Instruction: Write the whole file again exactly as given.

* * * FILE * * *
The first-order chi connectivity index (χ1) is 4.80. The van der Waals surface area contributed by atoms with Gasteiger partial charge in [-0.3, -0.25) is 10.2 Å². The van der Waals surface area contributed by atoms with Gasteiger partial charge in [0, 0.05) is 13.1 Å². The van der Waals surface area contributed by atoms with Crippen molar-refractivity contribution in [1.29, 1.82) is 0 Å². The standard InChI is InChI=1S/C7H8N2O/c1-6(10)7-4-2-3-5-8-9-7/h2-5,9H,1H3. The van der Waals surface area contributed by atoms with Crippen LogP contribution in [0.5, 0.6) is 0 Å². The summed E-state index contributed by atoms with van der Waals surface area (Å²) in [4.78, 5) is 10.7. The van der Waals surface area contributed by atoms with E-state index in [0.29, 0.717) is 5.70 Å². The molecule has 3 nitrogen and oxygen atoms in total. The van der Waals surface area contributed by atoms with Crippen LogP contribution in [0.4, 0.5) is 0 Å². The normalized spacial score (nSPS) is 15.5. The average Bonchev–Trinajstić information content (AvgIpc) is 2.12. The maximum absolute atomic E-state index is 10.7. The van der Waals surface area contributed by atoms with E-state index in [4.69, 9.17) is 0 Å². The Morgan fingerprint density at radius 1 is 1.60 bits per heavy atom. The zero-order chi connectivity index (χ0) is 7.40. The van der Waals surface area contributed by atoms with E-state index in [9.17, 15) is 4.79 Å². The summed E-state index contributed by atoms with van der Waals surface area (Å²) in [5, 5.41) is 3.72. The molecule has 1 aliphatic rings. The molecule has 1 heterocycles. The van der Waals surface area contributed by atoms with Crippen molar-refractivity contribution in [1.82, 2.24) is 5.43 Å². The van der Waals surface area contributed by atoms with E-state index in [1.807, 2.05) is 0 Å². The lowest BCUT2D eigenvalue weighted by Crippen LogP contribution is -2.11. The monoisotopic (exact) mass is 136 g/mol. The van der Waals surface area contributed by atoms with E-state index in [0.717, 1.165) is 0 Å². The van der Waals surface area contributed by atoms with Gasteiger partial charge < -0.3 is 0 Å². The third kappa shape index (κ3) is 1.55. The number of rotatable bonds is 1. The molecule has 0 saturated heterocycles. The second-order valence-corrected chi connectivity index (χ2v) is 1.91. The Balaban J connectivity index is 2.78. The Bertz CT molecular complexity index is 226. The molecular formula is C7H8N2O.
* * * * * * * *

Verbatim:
The first-order chi connectivity index (χ1) is 4.80. The van der Waals surface area contributed by atoms with Gasteiger partial charge in [-0.3, -0.25) is 10.2 Å². The van der Waals surface area contributed by atoms with Gasteiger partial charge in [0, 0.05) is 13.1 Å². The van der Waals surface area contributed by atoms with Crippen molar-refractivity contribution in [1.29, 1.82) is 0 Å². The standard InChI is InChI=1S/C7H8N2O/c1-6(10)7-4-2-3-5-8-9-7/h2-5,9H,1H3. The van der Waals surface area contributed by atoms with Crippen LogP contribution in [0.5, 0.6) is 0 Å². The summed E-state index contributed by atoms with van der Waals surface area (Å²) in [4.78, 5) is 10.7. The van der Waals surface area contributed by atoms with E-state index in [0.29, 0.717) is 5.70 Å². The molecule has 3 nitrogen and oxygen atoms in total. The van der Waals surface area contributed by atoms with Crippen LogP contribution in [0.4, 0.5) is 0 Å². The normalized spacial score (nSPS) is 15.5. The average Bonchev–Trinajstić information content (AvgIpc) is 2.12. The maximum absolute atomic E-state index is 10.7. The van der Waals surface area contributed by atoms with E-state index in [4.69, 9.17) is 0 Å². The Morgan fingerprint density at radius 1 is 1.60 bits per heavy atom. The zero-order chi connectivity index (χ0) is 7.40. The van der Waals surface area contributed by atoms with E-state index in [9.17, 15) is 4.79 Å². The summed E-state index contributed by atoms with van der Waals surface area (Å²) in [5, 5.41) is 3.72. The molecule has 1 aliphatic rings. The molecule has 1 heterocycles. The van der Waals surface area contributed by atoms with Crippen molar-refractivity contribution in [1.82, 2.24) is 5.43 Å². The van der Waals surface area contributed by atoms with E-state index in [1.807, 2.05) is 0 Å². The lowest BCUT2D eigenvalue weighted by Crippen LogP contribution is -2.11. The monoisotopic (exact) mass is 136 g/mol. The van der Waals surface area contributed by atoms with E-state index in [0.717, 1.165) is 0 Å². The van der Waals surface area contributed by atoms with Gasteiger partial charge < -0.3 is 0 Å². The third kappa shape index (κ3) is 1.55. The number of rotatable bonds is 1. The molecule has 0 saturated heterocycles. The second-order valence-corrected chi connectivity index (χ2v) is 1.91. The Balaban J connectivity index is 2.78. The Bertz CT molecular complexity index is 226. The molecular formula is C7H8N2O.